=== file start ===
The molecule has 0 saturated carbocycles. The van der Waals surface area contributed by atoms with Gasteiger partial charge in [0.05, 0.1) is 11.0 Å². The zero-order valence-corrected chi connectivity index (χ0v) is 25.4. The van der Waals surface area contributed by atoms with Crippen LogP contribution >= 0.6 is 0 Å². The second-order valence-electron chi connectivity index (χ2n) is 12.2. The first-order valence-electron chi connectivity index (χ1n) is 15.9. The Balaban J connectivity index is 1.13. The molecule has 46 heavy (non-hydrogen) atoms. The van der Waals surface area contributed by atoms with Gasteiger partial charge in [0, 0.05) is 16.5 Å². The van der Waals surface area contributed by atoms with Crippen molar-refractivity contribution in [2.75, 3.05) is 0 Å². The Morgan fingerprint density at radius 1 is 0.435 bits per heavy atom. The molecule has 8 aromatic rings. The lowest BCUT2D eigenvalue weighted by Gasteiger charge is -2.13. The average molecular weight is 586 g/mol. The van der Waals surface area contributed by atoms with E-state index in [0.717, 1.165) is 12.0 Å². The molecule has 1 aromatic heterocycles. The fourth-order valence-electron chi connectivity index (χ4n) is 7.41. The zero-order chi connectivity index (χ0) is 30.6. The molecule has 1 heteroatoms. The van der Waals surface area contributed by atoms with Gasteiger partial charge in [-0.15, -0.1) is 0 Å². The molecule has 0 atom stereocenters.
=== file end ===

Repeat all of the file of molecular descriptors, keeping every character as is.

The molecule has 0 saturated carbocycles. The van der Waals surface area contributed by atoms with Gasteiger partial charge in [0.05, 0.1) is 11.0 Å². The zero-order valence-corrected chi connectivity index (χ0v) is 25.4. The van der Waals surface area contributed by atoms with Crippen LogP contribution >= 0.6 is 0 Å². The second-order valence-electron chi connectivity index (χ2n) is 12.2. The first-order valence-electron chi connectivity index (χ1n) is 15.9. The Balaban J connectivity index is 1.13. The molecule has 46 heavy (non-hydrogen) atoms. The van der Waals surface area contributed by atoms with Gasteiger partial charge in [0, 0.05) is 16.5 Å². The van der Waals surface area contributed by atoms with Crippen molar-refractivity contribution in [2.75, 3.05) is 0 Å². The Morgan fingerprint density at radius 1 is 0.435 bits per heavy atom. The molecule has 8 aromatic rings. The lowest BCUT2D eigenvalue weighted by Gasteiger charge is -2.13. The average molecular weight is 586 g/mol. The van der Waals surface area contributed by atoms with E-state index in [0.717, 1.165) is 12.0 Å². The molecule has 1 aromatic heterocycles. The fourth-order valence-electron chi connectivity index (χ4n) is 7.41. The zero-order chi connectivity index (χ0) is 30.6. The molecule has 1 heteroatoms. The van der Waals surface area contributed by atoms with Gasteiger partial charge in [-0.15, -0.1) is 0 Å². The molecule has 0 atom stereocenters.